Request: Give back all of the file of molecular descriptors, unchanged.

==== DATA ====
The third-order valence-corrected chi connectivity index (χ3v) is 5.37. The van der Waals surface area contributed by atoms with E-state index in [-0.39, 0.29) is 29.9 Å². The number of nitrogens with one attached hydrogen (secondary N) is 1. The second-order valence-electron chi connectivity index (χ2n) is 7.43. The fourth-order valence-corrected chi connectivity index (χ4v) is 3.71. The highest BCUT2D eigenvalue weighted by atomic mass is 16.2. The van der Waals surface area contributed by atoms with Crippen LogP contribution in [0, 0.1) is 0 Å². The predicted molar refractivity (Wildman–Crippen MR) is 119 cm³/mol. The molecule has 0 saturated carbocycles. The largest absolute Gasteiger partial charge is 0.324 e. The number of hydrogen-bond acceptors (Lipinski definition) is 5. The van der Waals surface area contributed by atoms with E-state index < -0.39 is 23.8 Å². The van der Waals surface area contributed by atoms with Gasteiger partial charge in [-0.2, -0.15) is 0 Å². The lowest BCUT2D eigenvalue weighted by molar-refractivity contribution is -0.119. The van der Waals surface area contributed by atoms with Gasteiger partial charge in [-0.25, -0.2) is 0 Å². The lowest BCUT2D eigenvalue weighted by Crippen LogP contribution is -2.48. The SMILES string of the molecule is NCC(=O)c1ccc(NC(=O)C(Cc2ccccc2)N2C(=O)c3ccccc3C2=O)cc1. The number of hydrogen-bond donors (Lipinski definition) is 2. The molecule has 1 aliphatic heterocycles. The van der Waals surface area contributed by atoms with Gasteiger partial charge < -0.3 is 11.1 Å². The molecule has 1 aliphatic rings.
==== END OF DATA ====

The third-order valence-corrected chi connectivity index (χ3v) is 5.37. The van der Waals surface area contributed by atoms with E-state index in [-0.39, 0.29) is 29.9 Å². The number of nitrogens with one attached hydrogen (secondary N) is 1. The second-order valence-electron chi connectivity index (χ2n) is 7.43. The fourth-order valence-corrected chi connectivity index (χ4v) is 3.71. The highest BCUT2D eigenvalue weighted by atomic mass is 16.2. The van der Waals surface area contributed by atoms with Crippen LogP contribution in [0, 0.1) is 0 Å². The predicted molar refractivity (Wildman–Crippen MR) is 119 cm³/mol. The molecule has 0 saturated carbocycles. The largest absolute Gasteiger partial charge is 0.324 e. The number of hydrogen-bond acceptors (Lipinski definition) is 5. The van der Waals surface area contributed by atoms with E-state index < -0.39 is 23.8 Å². The van der Waals surface area contributed by atoms with Gasteiger partial charge in [-0.2, -0.15) is 0 Å². The lowest BCUT2D eigenvalue weighted by molar-refractivity contribution is -0.119. The van der Waals surface area contributed by atoms with Gasteiger partial charge in [-0.25, -0.2) is 0 Å². The lowest BCUT2D eigenvalue weighted by Crippen LogP contribution is -2.48. The SMILES string of the molecule is NCC(=O)c1ccc(NC(=O)C(Cc2ccccc2)N2C(=O)c3ccccc3C2=O)cc1. The number of hydrogen-bond donors (Lipinski definition) is 2. The molecule has 1 aliphatic heterocycles. The van der Waals surface area contributed by atoms with Gasteiger partial charge < -0.3 is 11.1 Å². The molecule has 1 aliphatic rings.